Date: Saturday, January 14, 2012
Time: 4:10 PM
Time: 4:10 PM
Room: San Diego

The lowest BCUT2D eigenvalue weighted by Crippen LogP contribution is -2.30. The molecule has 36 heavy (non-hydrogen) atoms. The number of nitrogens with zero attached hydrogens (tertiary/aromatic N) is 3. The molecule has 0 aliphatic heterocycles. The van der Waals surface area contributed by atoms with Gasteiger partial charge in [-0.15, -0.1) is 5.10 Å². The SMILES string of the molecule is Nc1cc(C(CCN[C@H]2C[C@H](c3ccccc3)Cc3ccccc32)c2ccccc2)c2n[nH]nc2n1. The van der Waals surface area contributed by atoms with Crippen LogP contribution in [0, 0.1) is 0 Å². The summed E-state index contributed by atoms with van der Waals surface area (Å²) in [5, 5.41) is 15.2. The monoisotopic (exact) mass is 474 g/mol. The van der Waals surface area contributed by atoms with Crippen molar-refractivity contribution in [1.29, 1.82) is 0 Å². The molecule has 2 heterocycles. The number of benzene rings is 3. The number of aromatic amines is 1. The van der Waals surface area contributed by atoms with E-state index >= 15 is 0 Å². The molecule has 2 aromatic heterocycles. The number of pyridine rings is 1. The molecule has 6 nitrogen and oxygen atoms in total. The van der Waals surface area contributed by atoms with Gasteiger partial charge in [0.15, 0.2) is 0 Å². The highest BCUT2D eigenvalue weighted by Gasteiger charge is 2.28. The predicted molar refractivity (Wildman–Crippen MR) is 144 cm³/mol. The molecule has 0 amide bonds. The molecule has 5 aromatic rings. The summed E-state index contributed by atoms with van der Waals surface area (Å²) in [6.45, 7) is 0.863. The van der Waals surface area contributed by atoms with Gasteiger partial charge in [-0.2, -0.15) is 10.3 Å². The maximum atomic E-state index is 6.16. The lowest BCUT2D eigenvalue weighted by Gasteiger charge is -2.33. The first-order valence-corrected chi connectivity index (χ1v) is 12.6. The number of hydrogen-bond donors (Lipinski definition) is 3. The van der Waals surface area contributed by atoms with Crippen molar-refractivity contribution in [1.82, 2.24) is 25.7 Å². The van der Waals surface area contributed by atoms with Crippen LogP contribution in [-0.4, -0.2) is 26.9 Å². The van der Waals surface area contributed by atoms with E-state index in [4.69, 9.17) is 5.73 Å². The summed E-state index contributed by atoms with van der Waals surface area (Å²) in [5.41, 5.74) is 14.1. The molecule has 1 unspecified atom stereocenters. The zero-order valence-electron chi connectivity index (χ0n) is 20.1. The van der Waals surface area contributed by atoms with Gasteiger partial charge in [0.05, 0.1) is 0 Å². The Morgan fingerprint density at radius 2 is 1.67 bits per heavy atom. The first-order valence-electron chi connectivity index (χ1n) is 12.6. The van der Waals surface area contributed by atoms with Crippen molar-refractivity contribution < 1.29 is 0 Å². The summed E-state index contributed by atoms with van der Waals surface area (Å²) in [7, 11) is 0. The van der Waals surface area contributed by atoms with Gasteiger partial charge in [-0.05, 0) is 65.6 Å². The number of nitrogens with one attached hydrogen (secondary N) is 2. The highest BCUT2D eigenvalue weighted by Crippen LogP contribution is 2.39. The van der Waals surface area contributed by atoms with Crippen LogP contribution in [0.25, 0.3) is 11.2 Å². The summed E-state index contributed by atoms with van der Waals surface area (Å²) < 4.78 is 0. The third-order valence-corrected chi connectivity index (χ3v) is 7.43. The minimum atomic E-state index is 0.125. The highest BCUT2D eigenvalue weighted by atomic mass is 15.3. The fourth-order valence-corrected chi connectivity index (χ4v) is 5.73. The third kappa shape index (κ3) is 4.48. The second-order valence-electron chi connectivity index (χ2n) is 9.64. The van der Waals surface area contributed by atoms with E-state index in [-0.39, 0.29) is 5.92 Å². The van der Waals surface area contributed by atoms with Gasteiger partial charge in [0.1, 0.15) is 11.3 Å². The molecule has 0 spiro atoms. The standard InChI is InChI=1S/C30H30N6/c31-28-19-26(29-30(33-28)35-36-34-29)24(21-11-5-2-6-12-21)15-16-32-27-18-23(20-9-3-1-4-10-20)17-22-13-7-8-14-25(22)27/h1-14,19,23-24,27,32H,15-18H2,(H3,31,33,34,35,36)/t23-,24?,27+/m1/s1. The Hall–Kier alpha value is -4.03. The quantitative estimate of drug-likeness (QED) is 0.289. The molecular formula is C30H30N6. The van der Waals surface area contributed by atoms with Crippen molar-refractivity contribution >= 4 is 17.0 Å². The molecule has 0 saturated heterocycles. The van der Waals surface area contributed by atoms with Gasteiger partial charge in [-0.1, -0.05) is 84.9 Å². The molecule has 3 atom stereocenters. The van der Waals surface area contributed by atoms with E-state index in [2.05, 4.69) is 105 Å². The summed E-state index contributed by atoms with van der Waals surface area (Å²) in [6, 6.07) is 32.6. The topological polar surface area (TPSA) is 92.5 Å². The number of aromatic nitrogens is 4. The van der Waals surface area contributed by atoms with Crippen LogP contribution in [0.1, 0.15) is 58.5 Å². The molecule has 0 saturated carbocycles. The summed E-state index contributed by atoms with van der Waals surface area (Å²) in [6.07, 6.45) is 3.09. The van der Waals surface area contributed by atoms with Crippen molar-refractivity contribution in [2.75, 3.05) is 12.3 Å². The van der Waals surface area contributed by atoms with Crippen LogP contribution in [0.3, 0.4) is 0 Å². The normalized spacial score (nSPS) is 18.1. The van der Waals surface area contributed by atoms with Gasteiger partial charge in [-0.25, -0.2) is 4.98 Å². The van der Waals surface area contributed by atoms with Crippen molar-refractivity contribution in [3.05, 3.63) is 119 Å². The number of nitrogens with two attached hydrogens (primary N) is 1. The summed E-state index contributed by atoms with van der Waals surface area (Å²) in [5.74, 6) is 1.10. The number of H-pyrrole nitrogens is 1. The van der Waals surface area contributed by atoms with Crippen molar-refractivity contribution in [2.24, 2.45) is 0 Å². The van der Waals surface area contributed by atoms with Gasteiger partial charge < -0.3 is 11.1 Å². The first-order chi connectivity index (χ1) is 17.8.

This study presents the first characterization of endogenous small RNAs in a diatom, Thalassiosira pseudonana. Small RNAs play important roles in regulating gene expression at multiple levels over a wide variety of biological functions. Diatoms are unicellular photosynthetic phytoplankton, responsible for 20% of global carbon fixation. Diatoms are also model organisms for the development of algal biofuels and silica-based nanotechnology. Small RNA cDNA libraries were constructed for exponentially growing T. pseudonana, and then subjected to highly parallel pyrosequencing (454) and sequencing-by-ligation (Applied Biosystems SOLiD). From the computational analysis of approximately 300,000 sequences in the 454 library and over 17 million sequences in the SOLiD libraries, there exists evidence of a core set of small RNA genes including novel microRNAs, repeat-associated short interfering RNAs, and endogenous short interfering RNAs. Possible gene targets for the putative microRNAs were also predicted, whose binding properties in the coding section of the genes, rather than in the 3’UTR, suggest plant-like gene regulation. The diatom genome contains additional elements similar to plant small RNA systems, such as the RNAi machinery, and a high percentage of short interfering RNAs originating from protein-coding genes. The techniques implemented in this study can be applied to the large datasets produced from next generation sequencing of small RNA cDNA libraries from other organisms. Additionally, because of the evolutionary history of diatoms, this study has significance for comparative surveys of small RNAs with numerous unicellular and multicellular organisms.